New York, New York
fiction/creative fiction writer
Miranda lives in NYC and is a fiction and creative nonfiction writer. Her writing considers race, its ambiguities, and the disjuncture between perceived and experienced identity. She also writes about modern conceptions of femininity, particularly as they intersect with the body and aging. Her current project, presented in excerpt at the 2015 Brooklyn Book Festival, is a book-length creative nonfiction piece about the charged but nuanced relationship between nonwhite New Yorkers and the New York Police Department. While this relationship is marked by violence, racism, and mutual suspicion, it is also deeply intimate, and the book considers how such intimacies are occasions for shifts in personal and political perspectives. Miranda’s published work includes “Trespasser Incident” Epiphany, “Lady Alone” Confrontation, “Mrs. Schafer Gets Fit” Willow Springs, “Jellyfish Lake” The Sunday Times of London, and “You Can Teach Me How to Grieve” The Writing Disorder. She teaches fiction for the Bryant Park Word for Word series.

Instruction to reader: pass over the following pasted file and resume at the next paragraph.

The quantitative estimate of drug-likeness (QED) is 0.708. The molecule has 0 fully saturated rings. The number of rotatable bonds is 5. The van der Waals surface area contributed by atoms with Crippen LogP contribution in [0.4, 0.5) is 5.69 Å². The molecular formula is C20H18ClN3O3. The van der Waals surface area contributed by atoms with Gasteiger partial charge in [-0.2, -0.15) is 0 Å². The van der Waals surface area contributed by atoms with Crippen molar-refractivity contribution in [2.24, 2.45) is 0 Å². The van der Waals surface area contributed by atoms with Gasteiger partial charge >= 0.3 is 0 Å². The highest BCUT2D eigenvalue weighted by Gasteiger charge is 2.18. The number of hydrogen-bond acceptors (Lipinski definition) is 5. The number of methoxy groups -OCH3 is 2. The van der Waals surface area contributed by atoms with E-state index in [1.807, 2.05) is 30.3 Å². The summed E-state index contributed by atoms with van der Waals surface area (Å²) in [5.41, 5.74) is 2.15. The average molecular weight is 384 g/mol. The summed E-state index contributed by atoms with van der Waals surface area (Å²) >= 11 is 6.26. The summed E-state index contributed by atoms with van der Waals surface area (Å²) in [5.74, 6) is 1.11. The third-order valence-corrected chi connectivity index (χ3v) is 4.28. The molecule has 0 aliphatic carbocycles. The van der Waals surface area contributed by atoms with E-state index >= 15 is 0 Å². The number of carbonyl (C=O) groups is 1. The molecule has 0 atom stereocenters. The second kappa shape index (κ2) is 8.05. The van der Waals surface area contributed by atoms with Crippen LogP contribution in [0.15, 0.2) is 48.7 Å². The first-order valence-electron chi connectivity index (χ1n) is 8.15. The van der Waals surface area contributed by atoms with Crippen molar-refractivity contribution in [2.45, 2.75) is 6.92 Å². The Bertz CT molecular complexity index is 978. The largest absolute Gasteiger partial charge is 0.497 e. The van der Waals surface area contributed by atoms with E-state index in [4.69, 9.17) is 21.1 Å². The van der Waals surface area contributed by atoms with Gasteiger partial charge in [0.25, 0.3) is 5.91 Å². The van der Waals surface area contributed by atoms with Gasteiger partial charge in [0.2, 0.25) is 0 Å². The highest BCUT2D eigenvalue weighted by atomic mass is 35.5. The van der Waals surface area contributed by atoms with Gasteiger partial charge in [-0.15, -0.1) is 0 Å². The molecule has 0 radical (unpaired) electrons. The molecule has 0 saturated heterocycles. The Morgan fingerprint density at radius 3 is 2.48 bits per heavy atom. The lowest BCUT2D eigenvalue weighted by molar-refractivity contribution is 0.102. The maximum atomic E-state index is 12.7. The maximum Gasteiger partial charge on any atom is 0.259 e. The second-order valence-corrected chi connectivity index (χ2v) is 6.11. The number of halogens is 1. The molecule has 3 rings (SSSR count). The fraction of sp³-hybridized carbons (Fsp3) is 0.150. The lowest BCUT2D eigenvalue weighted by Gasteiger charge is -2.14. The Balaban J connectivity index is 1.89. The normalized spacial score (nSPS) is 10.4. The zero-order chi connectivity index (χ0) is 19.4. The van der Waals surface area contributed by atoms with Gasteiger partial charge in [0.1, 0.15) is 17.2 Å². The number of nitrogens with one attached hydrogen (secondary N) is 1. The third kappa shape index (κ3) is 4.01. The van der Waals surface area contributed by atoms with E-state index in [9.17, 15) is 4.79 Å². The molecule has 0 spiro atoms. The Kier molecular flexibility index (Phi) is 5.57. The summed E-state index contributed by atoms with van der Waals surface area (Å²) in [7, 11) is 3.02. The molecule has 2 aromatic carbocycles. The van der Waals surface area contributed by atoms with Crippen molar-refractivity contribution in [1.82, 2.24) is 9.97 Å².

This bio/description was originally published in 2016. For more current information, please refer to the award recipient's website (if provided).